A Groovy Good Cause: Dinner Benefits Museum

Anita Campbell
County Reporter
Over 200 people were served dinner at the 47th Annual Benton County Historical Society Benefit Dinner on Saturday night.  Dinner was catered by Great Western Food and Service for members of the Benton County Historical Society as well as other supporters.  Randy Eaton served as the Master of Ceremonies.
After dinner, attendees were entertained by the Morton Sisters, a singing group from Marshall.  Next on the agenda was an auction of donated items along with pies and cakes baked by members of the society.  Warsaw native Heath Karr served as the auctioneer with help from Carter Kinkead and LeRoy Whitaker.
The Benton County Historical Society was founded in 1969, in anticipation of the United States Bicentennial in 1976.
The Benton County Museum opened in 1971 on the “Schoolhouse Hill” in the oldest school building in the county at that time.  Members of the Society requested donations of items for the museum and were overwhelmed with the many family heirlooms which were given to start a museum.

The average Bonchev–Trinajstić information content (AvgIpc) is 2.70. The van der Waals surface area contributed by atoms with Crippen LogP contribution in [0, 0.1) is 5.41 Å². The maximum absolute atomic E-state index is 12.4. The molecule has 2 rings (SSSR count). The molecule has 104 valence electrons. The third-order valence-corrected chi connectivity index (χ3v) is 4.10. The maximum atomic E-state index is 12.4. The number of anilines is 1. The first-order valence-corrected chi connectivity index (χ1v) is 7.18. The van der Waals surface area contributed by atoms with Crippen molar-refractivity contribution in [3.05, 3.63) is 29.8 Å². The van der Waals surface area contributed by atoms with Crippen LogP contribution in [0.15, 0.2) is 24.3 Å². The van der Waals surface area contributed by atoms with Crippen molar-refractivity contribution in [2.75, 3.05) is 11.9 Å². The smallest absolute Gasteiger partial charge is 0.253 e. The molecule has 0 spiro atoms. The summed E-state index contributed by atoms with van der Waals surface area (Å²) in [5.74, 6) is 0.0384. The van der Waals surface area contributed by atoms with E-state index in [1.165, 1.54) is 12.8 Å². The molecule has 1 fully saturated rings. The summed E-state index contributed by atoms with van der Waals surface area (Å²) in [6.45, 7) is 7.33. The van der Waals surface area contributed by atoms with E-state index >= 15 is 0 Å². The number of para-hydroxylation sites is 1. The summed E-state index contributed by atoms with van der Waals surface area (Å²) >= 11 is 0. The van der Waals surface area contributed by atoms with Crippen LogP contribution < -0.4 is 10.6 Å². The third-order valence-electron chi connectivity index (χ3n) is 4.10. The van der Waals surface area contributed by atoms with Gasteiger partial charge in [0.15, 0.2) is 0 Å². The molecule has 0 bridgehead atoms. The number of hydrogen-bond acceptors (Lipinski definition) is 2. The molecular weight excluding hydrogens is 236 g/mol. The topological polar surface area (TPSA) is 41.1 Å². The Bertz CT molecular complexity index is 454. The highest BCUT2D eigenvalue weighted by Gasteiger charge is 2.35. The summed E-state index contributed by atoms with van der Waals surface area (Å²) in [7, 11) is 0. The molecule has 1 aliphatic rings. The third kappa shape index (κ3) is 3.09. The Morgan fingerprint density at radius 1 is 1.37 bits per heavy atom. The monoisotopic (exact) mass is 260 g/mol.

In 2010, the old schoolhouse collapsed and the archives were placed in storage until the new museum was opened in 2013 in the former Kesl Medical Building.
The museum is operated by volunteers with no paid staff.  There are currently 325 members of the historical society.  There are nine members on the board and many volunteers who serve as greeters at the museum.
The operating costs of the museum are met by 56% annual banquet, 13% grants and donations, 14% raffles, 12% other income including admission fees, 3% new memberships and renewals and 2% gift shop sales.
In 2017, the museum had 702 paid visitors which does not include annual or lifetime members (admitted free of charge).  Of those visitors, 40% were from Benton County, 46% were from Missouri but outside Benton County and 14% were from out of the state.
“We were very pleased with the support from the community,” said Historical Society Board member Marsha Eaton.  “This banquet is the main source of our income so we couldn’t maintain the museum without the help of those who attend.  Everyone who works on this event and everyone who works in the museum does it free of charge.  We have no paid employees. We just want everyone to come up on the hill to see the marvelous displays we have.”